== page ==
Power fail-safe state: After the power outage
Identifying a power outage – small or large – is only a fraction of the battle for your equipment.
Every time you order a valve or configure a programmable drive, you specify the safe state that the equipment will move to in the event of a power failure. Motors generally just stop, and valves frequently move with the assistance of springs or other stored-energy devices. Some facilities have battery banks that allow for orderly, controlled shutdown. Others have separate safety systems that ensure that everything goes down in the safest possible manner.
After your power fails, the system is down and no energy was released in a way that endangered people or property. Good job. Now what? Blip! The power just came back.
Now we have to deal with the aftermath of the power outage. Controllers are powering back up, circuits are energized, and the system needs to stay safe. Generally, the protocol is to leave all the equipment in the power-off safe state until something external to the direct control verifies that all is well. This external entity might be a Safety Instrumented System, or it might be an operator who walks down the process and presses the reset button.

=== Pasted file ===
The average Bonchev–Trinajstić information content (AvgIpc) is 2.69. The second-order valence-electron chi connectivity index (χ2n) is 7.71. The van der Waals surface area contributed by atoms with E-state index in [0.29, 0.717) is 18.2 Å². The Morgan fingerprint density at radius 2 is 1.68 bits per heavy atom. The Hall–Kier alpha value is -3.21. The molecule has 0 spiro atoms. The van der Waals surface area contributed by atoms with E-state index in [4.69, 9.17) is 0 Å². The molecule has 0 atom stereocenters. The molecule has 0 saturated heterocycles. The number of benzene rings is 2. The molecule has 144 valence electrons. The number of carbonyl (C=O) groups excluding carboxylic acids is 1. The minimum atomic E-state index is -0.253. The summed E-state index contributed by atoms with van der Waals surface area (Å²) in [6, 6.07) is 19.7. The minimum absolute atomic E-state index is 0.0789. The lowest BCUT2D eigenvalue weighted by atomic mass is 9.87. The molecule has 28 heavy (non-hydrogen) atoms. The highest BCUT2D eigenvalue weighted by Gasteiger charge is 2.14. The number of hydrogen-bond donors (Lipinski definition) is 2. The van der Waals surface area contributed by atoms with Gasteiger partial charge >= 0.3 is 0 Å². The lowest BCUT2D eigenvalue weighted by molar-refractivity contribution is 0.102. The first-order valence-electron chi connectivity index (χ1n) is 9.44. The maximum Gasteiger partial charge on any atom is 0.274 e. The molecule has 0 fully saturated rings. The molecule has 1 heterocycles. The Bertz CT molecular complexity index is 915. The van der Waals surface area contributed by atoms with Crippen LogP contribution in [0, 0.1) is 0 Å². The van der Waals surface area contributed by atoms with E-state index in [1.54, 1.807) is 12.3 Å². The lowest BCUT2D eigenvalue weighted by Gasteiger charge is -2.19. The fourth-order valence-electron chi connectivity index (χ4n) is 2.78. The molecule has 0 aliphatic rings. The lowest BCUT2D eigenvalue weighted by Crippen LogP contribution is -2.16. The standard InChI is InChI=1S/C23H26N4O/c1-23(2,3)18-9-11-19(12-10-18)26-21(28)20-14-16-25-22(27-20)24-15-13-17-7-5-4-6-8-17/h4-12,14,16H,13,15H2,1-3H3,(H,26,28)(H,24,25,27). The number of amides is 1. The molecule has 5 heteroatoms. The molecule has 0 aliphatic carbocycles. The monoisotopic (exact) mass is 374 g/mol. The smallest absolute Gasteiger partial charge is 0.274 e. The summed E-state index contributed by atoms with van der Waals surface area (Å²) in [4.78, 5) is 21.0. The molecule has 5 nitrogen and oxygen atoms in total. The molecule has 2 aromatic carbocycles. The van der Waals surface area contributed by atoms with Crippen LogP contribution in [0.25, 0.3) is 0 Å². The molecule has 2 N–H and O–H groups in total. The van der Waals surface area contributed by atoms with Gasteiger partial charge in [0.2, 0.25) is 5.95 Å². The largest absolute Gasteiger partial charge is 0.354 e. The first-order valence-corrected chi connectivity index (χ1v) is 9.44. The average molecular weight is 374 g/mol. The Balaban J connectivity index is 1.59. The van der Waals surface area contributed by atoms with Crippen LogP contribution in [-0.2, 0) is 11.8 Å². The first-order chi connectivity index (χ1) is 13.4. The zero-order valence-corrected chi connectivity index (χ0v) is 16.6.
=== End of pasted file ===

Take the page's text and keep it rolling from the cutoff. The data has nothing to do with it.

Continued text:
What if we had a power outage and no one noticed?
How do we define a power outage? Is it the drop in voltage? My stereo might drop offline if my nominal 120 Vac falls to 100 Vac, but my incandescent desk lamp might work fine (if dimmer) at 70 Vac. Every device has different voltage requirements, so it can be difficult to precisely define the minimum voltage. How about time? Clearly, if the power is out for an hour you would call it an outage. How would you refer to an outage that lasted one cycle, about 17 ms? The power supply in my desktop computer might notice, but my box fan certainly will not.
Pick a voltage drop of X% and a duration of Y cycles, or maybe a product X*Y that allows for variations in both, and you have just defined your own ‘power outage’ metric. Unfortunately, every device in the plant has a different metric and its own unique way of defining when it thinks an outage has occurred. You generally cannot know these limits on a device by device basis.
When the outages are long and deep, you can expect every device to notice the loss and to shut down. When outages are very short and shallow, you might get them regularly and never notice because all your equipment is able to ride through the episode.
What if we had a power outage and only some noticed?
Device A notices a short power outage. The enabling signal to a valve is released and the spring return forces it to the safe state. After the momentary outage, a controller is back online waiting for an operator to press the reset button before the valve is re-enabled. Device B does not notice the same short power outage, so it stays in normal operational mode. If Device A and Device B are not communicating or otherwise linked, an unsafe situation can easily result.